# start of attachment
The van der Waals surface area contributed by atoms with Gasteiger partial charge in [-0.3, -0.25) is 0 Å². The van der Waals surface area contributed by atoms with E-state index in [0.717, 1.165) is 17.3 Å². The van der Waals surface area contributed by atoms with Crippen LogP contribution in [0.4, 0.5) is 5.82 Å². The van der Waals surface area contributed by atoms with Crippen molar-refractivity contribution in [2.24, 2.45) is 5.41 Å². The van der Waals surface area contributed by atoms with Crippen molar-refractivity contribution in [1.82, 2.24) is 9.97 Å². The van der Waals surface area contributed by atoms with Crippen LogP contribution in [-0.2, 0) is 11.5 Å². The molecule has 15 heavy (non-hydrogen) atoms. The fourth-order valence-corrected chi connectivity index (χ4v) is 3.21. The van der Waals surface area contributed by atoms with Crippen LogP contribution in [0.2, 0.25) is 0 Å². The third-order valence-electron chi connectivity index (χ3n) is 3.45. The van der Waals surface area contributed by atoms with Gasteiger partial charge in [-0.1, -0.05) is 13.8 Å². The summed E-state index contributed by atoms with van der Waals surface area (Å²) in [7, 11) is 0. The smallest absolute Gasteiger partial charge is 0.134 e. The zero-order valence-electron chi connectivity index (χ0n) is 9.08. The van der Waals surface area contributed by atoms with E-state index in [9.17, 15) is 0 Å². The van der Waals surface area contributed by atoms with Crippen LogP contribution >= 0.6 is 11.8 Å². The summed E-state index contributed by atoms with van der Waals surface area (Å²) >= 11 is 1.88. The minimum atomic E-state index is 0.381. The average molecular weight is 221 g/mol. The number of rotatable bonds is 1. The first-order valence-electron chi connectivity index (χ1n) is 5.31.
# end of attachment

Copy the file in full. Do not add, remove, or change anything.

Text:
The van der Waals surface area contributed by atoms with Gasteiger partial charge in [-0.3, -0.25) is 0 Å². The van der Waals surface area contributed by atoms with E-state index in [0.717, 1.165) is 17.3 Å². The van der Waals surface area contributed by atoms with Crippen LogP contribution in [0.4, 0.5) is 5.82 Å². The van der Waals surface area contributed by atoms with Crippen molar-refractivity contribution in [2.24, 2.45) is 5.41 Å². The van der Waals surface area contributed by atoms with Crippen molar-refractivity contribution in [1.82, 2.24) is 9.97 Å². The van der Waals surface area contributed by atoms with Crippen LogP contribution in [-0.2, 0) is 11.5 Å². The molecule has 15 heavy (non-hydrogen) atoms. The fourth-order valence-corrected chi connectivity index (χ4v) is 3.21. The van der Waals surface area contributed by atoms with Crippen LogP contribution in [0.2, 0.25) is 0 Å². The third-order valence-electron chi connectivity index (χ3n) is 3.45. The van der Waals surface area contributed by atoms with Gasteiger partial charge in [-0.1, -0.05) is 13.8 Å². The summed E-state index contributed by atoms with van der Waals surface area (Å²) in [7, 11) is 0. The smallest absolute Gasteiger partial charge is 0.134 e. The zero-order valence-electron chi connectivity index (χ0n) is 9.08. The van der Waals surface area contributed by atoms with E-state index in [9.17, 15) is 0 Å². The van der Waals surface area contributed by atoms with Crippen LogP contribution >= 0.6 is 11.8 Å². The summed E-state index contributed by atoms with van der Waals surface area (Å²) >= 11 is 1.88. The minimum atomic E-state index is 0.381. The average molecular weight is 221 g/mol. The number of rotatable bonds is 1. The first-order valence-electron chi connectivity index (χ1n) is 5.31.